I have, as you might imagine, absolutely nothing to add on the subject of polarization.
But let me do what I do best, namely, compare today's APOD subject, the Egg Nebula, with its sort of namesake, the Rotten Egg (or Calabash) Nebula!
The two nebulas don't look too similar, but you must remember that the Rotten Egg Nebula has not been photographed in polarized light. Note, however, that both nebulas have thick dust lanes along their "waists", which would be their equators. The Rotten Egg Nebula is clearly expelling a lot of material from its poles, whereas the Egg Nebula seems to have stopped pushing out so much matter, and it has a spherical distribution of matter around itself. The "bright arcs and circles" (as Wikipedia calls them) are perhaps remnants of distinct "pushes" as the star expelled its atmosphere "push by push"? The two "searchlight beams" in both directions are (I guess) - perhaps holes in the thick dusty torus around the central star, where light can escape?
Wikipedia wrote about the Egg Nebula:
The Egg Nebula (also known as RAFGL 2688 and CRL 2688) is a bipolar protoplanetary nebula
approximately 3,000 light-years away from Earth...
The Egg Nebula's defining feature is the series of bright arcs and circles surrounding the central star. A dense layer of gas and dusts enshrouds the central star, blocking its direct light from our view. However, the light from the central star penetrates the thinner regions of this dusty enclosure, illuminating the outer layers of gas to create the arcs seen in this resplendent image (Hubble Site). Spectra of the starlight scattered by the dust reveal that the central star has a spectral type of F5
. The photosphere of an F5 star is about 900 K hotter than that of the Sun, but it is still not hot enough to have begun ionizing the nebula. Therefore the Egg Nebula is at a slightly earlier evolutionary stage than the Westbrook Nebula
whose spectral type B0 central star has just recently begun to ionize the nebula.
wrote about the Rotten Egg Nebula:
The Calabash Nebula, also known as the Rotten Egg Nebula or by its technical name OH 231.84 +4.22, is a protoplanetary nebula
(PPN) 1.4 light years (13 Pm) long and located some 5,000 light years (47 Em) from Earth in the constellation Puppis. (...) The central star is QX Puppis
, a binary composed of a very cool mira variable
and an A-type main-sequence star.
The object is sometimes called the Rotten Egg Nebula
as it contains a relatively large amount of sulphur
. The densest parts of the nebula are composed of material ejected recently by the central star and accelerated in opposite directions. This material, shown as yellow in the image, is zooming away at speeds up to one and a half million kilometers per hour (one million miles per hour). Most of the star's original mass is now contained in these bipolar gas structures.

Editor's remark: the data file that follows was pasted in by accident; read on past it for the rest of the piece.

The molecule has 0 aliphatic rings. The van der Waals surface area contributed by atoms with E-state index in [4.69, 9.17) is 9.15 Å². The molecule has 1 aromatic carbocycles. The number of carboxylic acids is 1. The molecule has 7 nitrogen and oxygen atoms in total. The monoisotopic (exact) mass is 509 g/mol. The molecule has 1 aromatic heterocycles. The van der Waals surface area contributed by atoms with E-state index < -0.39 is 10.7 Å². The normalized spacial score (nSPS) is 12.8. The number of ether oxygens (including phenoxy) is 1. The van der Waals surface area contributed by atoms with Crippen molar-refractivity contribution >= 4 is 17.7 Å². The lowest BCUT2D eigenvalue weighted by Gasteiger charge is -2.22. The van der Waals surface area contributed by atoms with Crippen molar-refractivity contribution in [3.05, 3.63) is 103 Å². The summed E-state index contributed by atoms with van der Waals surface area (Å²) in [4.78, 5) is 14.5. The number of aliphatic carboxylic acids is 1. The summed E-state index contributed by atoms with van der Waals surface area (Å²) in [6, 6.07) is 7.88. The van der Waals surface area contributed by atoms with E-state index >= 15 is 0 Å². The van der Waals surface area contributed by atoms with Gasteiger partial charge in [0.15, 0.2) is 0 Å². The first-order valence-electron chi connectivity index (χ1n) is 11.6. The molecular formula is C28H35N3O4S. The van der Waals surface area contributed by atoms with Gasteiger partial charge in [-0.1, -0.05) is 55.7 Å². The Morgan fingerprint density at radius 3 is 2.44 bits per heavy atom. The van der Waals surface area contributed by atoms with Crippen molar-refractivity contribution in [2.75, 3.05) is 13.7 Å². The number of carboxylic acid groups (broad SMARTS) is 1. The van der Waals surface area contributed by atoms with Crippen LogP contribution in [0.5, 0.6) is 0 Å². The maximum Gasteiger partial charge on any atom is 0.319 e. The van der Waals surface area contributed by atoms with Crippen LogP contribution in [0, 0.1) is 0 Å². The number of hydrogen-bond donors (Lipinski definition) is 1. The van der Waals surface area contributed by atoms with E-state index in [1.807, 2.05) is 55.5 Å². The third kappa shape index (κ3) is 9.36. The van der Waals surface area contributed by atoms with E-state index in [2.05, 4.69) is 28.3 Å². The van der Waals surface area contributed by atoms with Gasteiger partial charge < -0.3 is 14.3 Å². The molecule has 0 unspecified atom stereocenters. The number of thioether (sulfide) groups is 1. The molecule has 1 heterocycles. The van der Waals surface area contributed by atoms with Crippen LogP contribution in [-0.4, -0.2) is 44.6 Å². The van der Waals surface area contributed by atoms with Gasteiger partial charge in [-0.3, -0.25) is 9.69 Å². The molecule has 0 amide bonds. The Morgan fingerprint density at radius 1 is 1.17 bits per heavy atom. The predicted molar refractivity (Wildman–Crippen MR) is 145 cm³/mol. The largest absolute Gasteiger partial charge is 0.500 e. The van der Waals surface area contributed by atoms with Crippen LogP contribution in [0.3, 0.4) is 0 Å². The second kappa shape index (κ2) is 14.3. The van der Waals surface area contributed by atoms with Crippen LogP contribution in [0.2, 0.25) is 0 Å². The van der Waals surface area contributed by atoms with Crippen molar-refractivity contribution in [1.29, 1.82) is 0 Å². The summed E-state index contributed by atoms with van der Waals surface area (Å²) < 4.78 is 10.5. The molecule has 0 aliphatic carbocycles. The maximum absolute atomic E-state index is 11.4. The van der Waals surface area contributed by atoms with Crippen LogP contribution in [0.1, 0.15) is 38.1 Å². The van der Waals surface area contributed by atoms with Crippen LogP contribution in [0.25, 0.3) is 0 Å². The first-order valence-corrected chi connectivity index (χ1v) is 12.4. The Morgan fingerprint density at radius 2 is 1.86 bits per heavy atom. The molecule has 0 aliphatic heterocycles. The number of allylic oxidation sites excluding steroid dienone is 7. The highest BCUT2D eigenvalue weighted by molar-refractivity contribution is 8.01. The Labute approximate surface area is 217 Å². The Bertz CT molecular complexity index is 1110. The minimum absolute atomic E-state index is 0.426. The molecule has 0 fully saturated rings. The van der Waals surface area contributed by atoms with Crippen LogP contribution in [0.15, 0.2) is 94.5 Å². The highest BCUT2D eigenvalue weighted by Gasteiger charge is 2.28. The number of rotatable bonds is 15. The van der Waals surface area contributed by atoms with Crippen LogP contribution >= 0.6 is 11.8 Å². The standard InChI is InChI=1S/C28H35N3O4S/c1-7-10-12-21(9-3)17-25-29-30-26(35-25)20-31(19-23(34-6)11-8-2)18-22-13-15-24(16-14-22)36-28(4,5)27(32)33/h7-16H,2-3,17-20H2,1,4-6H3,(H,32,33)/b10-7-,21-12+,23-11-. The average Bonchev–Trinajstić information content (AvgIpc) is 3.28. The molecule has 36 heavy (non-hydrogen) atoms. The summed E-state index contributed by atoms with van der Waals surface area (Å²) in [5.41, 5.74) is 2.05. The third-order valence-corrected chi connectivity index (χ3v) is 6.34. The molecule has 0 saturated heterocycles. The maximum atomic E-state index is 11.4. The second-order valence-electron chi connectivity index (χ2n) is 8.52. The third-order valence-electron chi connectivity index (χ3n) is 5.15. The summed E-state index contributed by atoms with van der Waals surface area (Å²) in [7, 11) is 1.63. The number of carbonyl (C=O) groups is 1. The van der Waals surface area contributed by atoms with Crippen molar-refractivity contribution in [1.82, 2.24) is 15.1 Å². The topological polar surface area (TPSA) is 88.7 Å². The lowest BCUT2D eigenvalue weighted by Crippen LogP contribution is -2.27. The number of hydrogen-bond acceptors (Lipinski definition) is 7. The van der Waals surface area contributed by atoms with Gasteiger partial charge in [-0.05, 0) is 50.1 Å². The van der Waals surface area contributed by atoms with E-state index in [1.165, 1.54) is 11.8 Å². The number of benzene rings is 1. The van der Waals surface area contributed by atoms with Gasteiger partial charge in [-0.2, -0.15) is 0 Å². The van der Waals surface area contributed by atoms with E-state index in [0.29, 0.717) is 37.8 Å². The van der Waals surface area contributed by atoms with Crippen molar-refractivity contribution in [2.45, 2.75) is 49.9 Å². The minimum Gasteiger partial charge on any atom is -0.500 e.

Much of the gas flow observed today seems to stem from a sudden acceleration that took place about 800 years ago
. Astronomers believe that 1,000 years from now
, the Calabash Nebula will become a fully developed planetary nebula.
And I can't keep this info about another protoplanetary nebula, Westbrook Nebula, away from you:
wrote about Westbrook Nebula:
Westbrook Nebula (CRL 618) is a bipolar protoplanetary nebula
which is located in the constellation Auriga. It is being formed by a star that has passed through the red giant phase and has ceased nuclear fusion at its core. This star is concealed at the center of the nebula, and is ejecting gas and dust at velocities of up to 200 km/s. The nebula is named after William E. Westbrook, who died in 1975.
This nebula began to form about 200 years ago
, and primarily consists of molecular gas.
The central star is believed to be of spectral class B0
and has 12,200 times the solar luminosity...
The photosphere of this star is now hot enough to have begun ionizing the nebula, and the ionization region is expanding rapidly. The size and rate of growth indicates that ionization began around the year 1971
Once a sizeable portion of the nebula has been ionized, it will have become a planetary nebula. This means the Westbrook Nebula is at a somewhat more advanced evolutionary stage than the Egg Nebula, whose spectral class F5 star has not yet begun to ionize the nebula material.
Sorry for including smileys in Wikipedia quotes. You are not allowed to, I know. But I couldn't help myself. Like, you know, what did you do in 1971
? I went to school. And the central star of Westbrook Nebula began ionizing a nebula.